“I just finished the last of the Livermore coffee. I guess it’s time to go home,” my mother said on the morning she flew back East. Since she was flying into Hurricane Sandy, I was even less happy about her leaving than I normally am. The flight went well, Sandy didn’t cause much damage in her part of Maryland, and we’re already planning next year’s visit. That’s the good news.
The interesting news is the thought train her joking comment produced. No one here drinks coffee, so I only buy it when my mother comes to visit (we have a coffee maker just for her – it lives in the garage 50 weeks out of the year). Buying the right amount of coffee to last her entire trip is a fun challenge, which I usually lose. The same is true of fabric buying – do you get only enough for the project at hand, or do you buy extra? If I buy exactly what I think I’ll need that guarantees I will miscalculate, mis-measure, and mis-sew. If I buy more, the project will come together perfectly and I’ll discover I don’t like the fabric at home nearly as much as I did in the store.
I also thought about the emotional reaction I have when a sentence starts, “This is the last of . . . .” There will be tears shed when I have to say, “This is the last of the Halloween candy.” I don’t always have that reaction to the last of a fabric, no matter how much I loved it. There are times, however, when the last of a certain fabric sends me into a tizzy. I have strips and squares on the side of my batting wall, the last bits of fabric I adored and can’t seem to let go.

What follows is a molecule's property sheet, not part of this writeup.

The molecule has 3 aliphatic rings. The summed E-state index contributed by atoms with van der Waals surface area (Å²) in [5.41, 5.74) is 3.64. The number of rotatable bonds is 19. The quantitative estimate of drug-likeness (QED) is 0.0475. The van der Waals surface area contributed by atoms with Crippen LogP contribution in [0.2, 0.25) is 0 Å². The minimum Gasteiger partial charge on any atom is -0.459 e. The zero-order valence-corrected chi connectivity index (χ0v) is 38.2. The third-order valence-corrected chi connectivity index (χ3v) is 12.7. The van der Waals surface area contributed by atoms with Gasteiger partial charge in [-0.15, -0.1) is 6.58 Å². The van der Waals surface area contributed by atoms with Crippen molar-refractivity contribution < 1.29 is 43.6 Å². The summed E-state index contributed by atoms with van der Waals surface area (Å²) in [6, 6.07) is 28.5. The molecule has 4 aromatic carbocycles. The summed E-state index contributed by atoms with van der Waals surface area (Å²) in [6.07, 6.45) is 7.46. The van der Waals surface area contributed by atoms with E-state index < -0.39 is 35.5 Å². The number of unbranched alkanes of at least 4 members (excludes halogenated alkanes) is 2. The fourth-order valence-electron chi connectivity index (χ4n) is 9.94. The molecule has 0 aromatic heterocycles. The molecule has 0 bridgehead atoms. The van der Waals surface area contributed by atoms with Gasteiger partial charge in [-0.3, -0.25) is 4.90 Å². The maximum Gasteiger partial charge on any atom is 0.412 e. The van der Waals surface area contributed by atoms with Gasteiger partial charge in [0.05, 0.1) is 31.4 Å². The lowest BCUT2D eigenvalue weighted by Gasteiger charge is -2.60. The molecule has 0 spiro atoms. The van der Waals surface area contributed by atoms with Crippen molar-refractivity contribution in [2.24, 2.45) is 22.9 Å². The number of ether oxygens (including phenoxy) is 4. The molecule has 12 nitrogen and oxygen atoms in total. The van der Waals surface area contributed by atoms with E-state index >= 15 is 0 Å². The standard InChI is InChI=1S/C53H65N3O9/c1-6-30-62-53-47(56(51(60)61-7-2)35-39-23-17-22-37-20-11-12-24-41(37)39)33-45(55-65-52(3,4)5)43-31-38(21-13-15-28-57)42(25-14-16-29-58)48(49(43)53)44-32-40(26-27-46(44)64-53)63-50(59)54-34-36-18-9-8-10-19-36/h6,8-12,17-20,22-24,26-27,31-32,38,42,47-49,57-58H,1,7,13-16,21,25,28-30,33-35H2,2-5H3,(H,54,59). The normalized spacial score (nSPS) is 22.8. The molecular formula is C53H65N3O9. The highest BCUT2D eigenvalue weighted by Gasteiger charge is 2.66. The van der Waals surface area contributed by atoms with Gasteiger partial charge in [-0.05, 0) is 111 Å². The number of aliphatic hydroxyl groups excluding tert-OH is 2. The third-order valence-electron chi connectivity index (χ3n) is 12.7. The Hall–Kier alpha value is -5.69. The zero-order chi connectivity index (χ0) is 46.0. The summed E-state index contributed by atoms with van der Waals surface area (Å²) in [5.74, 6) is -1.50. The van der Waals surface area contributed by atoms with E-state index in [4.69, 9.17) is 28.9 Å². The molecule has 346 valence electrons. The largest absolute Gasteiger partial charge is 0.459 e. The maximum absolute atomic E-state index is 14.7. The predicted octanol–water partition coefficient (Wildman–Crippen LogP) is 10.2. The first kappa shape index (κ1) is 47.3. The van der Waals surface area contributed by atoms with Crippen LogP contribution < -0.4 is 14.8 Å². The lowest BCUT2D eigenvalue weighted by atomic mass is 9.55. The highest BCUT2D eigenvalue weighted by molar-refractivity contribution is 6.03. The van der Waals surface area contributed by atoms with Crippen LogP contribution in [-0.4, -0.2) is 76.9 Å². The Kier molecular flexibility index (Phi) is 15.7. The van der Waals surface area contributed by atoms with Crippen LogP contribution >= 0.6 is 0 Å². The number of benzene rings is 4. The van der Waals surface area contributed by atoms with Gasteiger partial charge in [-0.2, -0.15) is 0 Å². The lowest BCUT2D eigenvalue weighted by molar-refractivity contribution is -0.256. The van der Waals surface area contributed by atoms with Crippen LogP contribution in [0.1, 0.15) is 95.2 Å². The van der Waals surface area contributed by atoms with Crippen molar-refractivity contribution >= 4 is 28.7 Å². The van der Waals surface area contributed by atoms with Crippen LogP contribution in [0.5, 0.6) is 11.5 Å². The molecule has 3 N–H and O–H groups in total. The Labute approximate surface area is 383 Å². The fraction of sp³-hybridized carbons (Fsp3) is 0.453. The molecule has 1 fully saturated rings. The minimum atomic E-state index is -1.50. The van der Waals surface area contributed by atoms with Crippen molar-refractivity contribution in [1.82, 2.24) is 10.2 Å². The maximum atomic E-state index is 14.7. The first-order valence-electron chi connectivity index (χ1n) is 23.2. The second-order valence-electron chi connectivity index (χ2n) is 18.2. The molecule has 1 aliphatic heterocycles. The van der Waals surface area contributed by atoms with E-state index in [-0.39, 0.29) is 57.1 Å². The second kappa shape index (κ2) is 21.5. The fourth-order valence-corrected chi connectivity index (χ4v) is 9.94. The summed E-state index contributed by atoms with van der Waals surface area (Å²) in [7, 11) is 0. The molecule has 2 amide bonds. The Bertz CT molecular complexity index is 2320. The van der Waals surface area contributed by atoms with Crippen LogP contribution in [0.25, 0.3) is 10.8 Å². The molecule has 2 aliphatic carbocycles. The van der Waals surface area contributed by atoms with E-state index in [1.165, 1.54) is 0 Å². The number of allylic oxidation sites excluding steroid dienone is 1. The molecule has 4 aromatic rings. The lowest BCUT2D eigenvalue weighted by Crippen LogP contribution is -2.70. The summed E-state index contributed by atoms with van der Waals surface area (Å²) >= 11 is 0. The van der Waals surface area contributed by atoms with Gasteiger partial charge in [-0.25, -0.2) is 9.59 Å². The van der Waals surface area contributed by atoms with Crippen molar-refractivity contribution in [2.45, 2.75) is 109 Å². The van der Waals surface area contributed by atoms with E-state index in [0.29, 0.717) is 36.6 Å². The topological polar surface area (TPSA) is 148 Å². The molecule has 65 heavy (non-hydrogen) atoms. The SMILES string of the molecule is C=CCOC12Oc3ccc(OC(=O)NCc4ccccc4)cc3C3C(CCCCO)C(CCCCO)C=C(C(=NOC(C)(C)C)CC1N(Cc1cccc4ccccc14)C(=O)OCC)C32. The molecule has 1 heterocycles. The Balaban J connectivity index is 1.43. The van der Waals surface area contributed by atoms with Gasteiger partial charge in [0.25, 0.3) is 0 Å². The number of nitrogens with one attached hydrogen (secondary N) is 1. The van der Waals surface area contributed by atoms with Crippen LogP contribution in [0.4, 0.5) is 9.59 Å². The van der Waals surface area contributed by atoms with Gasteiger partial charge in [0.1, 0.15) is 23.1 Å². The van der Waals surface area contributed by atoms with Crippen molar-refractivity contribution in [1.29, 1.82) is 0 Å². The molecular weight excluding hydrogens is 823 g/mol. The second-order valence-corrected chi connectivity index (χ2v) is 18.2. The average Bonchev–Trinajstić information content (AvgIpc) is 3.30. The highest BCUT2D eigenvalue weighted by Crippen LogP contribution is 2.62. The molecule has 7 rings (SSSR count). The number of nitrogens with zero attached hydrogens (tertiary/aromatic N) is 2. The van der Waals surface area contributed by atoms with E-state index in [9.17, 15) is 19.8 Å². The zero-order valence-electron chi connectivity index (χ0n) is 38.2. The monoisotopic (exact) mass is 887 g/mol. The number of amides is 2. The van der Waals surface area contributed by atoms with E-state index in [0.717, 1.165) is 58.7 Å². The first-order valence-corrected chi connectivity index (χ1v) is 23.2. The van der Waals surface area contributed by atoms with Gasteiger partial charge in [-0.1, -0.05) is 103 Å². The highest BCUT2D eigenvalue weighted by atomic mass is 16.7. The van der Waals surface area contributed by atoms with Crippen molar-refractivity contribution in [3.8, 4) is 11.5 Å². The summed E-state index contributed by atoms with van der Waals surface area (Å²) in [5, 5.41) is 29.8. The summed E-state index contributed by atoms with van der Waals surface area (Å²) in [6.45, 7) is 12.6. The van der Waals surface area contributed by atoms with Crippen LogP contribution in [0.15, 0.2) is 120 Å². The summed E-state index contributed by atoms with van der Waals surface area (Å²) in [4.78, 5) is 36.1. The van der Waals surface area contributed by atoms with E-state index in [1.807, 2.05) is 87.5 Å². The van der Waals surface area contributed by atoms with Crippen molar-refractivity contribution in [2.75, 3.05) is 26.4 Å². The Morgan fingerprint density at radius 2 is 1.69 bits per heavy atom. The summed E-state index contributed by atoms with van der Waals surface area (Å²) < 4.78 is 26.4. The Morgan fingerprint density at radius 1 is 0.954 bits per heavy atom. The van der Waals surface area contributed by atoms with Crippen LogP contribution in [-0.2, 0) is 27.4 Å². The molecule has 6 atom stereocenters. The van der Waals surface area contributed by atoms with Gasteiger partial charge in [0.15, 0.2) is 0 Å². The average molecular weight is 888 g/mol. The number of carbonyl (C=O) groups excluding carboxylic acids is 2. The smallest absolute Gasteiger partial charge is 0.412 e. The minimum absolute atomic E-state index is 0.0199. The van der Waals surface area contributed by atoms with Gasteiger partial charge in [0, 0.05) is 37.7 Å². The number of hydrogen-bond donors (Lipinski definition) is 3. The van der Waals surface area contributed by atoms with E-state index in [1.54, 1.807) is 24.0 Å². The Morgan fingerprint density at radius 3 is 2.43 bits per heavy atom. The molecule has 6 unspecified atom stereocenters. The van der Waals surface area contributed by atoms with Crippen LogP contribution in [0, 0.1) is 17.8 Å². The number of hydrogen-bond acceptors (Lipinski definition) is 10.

Here is the vase I made with (almost) the last of the fabric Mom and I used for the box:
Mom loved it, but had already stuffed her suitcase and carry-on bag. This may end up in her Christmas box.
I haven’t had much time to do anything in the sewing room, except make it even messier (yes, that is possible – difficult, but possible). Today being Halloween, there’s no chance I’ll get to those precariously stacked piles. This is my project for the day:
With both the kids home, I bought a pumpkin for each of them and one for me. Some traditions are too much fun to let go.
I leave you with another tradition that I know my husband wishes I would give up – birds in the centerpiece (and the fuzzy pictures to document them):
[insert bird here]